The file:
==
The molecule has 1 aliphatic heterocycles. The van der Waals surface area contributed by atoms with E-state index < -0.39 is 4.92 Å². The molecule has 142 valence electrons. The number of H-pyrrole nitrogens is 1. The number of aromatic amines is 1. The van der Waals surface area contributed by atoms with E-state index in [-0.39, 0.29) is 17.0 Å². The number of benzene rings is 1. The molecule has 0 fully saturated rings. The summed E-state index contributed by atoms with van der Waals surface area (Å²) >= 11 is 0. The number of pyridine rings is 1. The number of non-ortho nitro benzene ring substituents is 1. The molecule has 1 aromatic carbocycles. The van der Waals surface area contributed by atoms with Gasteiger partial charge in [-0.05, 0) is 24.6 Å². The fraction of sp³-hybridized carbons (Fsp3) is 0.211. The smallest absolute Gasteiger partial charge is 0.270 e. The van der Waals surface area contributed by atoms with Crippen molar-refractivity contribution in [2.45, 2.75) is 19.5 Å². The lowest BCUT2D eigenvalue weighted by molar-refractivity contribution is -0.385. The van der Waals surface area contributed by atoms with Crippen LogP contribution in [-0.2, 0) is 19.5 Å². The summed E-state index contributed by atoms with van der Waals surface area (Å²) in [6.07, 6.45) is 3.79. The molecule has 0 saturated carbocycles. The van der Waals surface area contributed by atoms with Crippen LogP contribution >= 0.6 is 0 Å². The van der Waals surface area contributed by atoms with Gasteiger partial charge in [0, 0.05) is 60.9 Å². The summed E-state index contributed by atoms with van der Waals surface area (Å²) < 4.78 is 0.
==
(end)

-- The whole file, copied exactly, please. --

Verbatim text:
The molecule has 1 aliphatic heterocycles. The van der Waals surface area contributed by atoms with E-state index < -0.39 is 4.92 Å². The molecule has 142 valence electrons. The number of H-pyrrole nitrogens is 1. The number of aromatic amines is 1. The van der Waals surface area contributed by atoms with E-state index in [-0.39, 0.29) is 17.0 Å². The number of benzene rings is 1. The molecule has 0 fully saturated rings. The summed E-state index contributed by atoms with van der Waals surface area (Å²) >= 11 is 0. The number of pyridine rings is 1. The number of non-ortho nitro benzene ring substituents is 1. The molecule has 1 aromatic carbocycles. The van der Waals surface area contributed by atoms with Gasteiger partial charge in [-0.05, 0) is 24.6 Å². The fraction of sp³-hybridized carbons (Fsp3) is 0.211. The smallest absolute Gasteiger partial charge is 0.270 e. The van der Waals surface area contributed by atoms with Crippen molar-refractivity contribution in [2.45, 2.75) is 19.5 Å². The lowest BCUT2D eigenvalue weighted by molar-refractivity contribution is -0.385. The van der Waals surface area contributed by atoms with Crippen LogP contribution in [-0.2, 0) is 19.5 Å². The summed E-state index contributed by atoms with van der Waals surface area (Å²) in [6.07, 6.45) is 3.79. The molecule has 0 saturated carbocycles. The van der Waals surface area contributed by atoms with Crippen LogP contribution >= 0.6 is 0 Å². The van der Waals surface area contributed by atoms with Gasteiger partial charge in [0, 0.05) is 60.9 Å². The summed E-state index contributed by atoms with van der Waals surface area (Å²) < 4.78 is 0.